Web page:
Advocates say talk about improved accessibility locally needs to happen all year

CEO of Karis Disability Services Janet Noel-Annable (right) and self-advocate Elizabeth McDonough (left) at the Our Voices Matter conference in Waterloo.  (Victoria Gravesande - image credit)
CEO of Karis Disability Services Janet Noel-Annable (right) and self-advocate Elizabeth McDonough (left) at the Our Voices Matter conference in Waterloo. (Victoria Gravesande - image credit)

The need to talk about accessibility and inclusion for people with disabilities in Waterloo region needs to happen year-round, local advocates say.

Saturday marks the end of National Accessibility Week, which the federal government says celebrates "the valuable contributions and leadership of persons with disabilities" throughout the country, as well as the work of allies, organizations and communities.

This past week, Karis Disability Services in Kitchener, Ont., hosted the Our Voices Matter conference in Waterloo to mark the week, but also focus on ways to keep people talking.

Janet Noel-Annable is the CEO of Karis, formerly known as Christian Horizons, and has been working with the not-for-profit organization in various roles for 35 years.

"It's our first ever conference, not just for employees and folks that are part of our support team, but also for people who use our services and their families. Everybody is learning," she said.

"We're hoping that it enables us to continue to grow together as we think about our future as a service provider, but also that we raise the profile of some of the really big challenges services for people with disabilities in Ontario face."

During the conference, there were panels to generate conversations surrounding accessibility and inclusion.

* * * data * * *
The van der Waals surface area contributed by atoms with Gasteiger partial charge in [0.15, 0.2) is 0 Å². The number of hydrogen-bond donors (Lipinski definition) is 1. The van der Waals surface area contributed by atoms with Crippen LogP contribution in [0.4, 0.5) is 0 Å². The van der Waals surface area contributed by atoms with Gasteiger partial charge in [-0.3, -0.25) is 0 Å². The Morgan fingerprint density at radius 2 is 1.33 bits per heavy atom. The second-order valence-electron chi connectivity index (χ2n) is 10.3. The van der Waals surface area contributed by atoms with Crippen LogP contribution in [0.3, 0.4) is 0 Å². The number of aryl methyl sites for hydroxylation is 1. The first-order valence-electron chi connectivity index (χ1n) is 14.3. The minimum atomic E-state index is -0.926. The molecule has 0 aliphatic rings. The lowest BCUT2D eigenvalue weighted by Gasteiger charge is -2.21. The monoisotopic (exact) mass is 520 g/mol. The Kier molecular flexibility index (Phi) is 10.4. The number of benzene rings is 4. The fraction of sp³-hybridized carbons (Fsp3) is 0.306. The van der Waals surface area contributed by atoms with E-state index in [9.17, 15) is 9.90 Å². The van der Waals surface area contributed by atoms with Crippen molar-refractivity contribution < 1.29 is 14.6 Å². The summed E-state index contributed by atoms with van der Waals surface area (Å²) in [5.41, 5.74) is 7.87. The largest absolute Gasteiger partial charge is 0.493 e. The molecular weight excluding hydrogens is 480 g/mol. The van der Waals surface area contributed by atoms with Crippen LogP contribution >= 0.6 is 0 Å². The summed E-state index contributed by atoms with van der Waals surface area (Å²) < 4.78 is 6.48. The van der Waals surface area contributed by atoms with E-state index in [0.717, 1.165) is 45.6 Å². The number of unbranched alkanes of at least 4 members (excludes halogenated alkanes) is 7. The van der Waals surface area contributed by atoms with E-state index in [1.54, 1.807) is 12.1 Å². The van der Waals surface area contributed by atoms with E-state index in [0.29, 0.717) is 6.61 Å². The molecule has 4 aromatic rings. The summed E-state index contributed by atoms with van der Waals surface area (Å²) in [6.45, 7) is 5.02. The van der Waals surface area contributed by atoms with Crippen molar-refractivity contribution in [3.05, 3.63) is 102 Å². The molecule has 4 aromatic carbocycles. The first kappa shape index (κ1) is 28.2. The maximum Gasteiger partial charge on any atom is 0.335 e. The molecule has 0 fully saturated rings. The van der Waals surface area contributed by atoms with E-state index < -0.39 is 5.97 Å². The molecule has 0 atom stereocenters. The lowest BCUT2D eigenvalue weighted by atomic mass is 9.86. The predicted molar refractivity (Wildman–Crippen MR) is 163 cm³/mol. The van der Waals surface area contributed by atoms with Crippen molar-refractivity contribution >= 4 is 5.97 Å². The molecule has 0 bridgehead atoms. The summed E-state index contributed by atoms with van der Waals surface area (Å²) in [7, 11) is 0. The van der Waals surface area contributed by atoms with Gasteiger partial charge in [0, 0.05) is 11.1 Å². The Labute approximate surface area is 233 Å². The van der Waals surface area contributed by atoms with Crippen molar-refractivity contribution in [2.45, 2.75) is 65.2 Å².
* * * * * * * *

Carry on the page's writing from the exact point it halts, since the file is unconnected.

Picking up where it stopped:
Elizabeth McDonough is a disability self-advocate and one of the people who spoke during a panel. She has also worked with Karis for 10 years now and they have helped her secure jobs during that time.

"It's awesome. I present at a lot of different conferences and for me, it's so special getting the word out for everybody to hear," McDonough said.

Self-advocate Elizabeth McDonough, right, speaks on a panel at the Our Voices Matter conference in Waterloo.
Self-advocate Elizabeth McDonough, right, speaks on a panel at the Our Voices Matter conference in Waterloo.

Self-advocate Elizabeth McDonough, right, speaks on a panel at the Our Voices Matter conference in Waterloo. (Victoria Gravesande)

"I'm a part-time wheelchair user and I have braces on my ankles for support. I get told a lot of the time that I can't do certain things that everybody else can like work, but I can. I still walk my dog everyday and I clean Pizza Pizza," she added.

Following the inaugural conference, there are plans for more to come in the future. Noel-Annable says that's because there are many in the province that don't receive the same support.

"Right now in Ontario, there are tens of thousands of people on wait lists, waiting for services. We're really concerned about the lack of funding at a provincial and federal level for people with disabilities," Noel-Annable said.

LISTEN | Advocates talk about need to keep local conversations going about accessibility:

Sense of belonging

In an effort to keep inclusion front of mind, Karis Disability Services is hosting its second annual Belong-a-thon, a fundraising walk happening June 8.

"The idea is that we all come out - people who use our services, other people with disabilities, our team members or family members, friends, supporters in our community. We all get together for a big party to recognize that our communities are best when everybody has a chance to participate, contribute and ultimately, belong," Noel-Annable said.

The walks will be happening in cities across the province, including in Waterloo.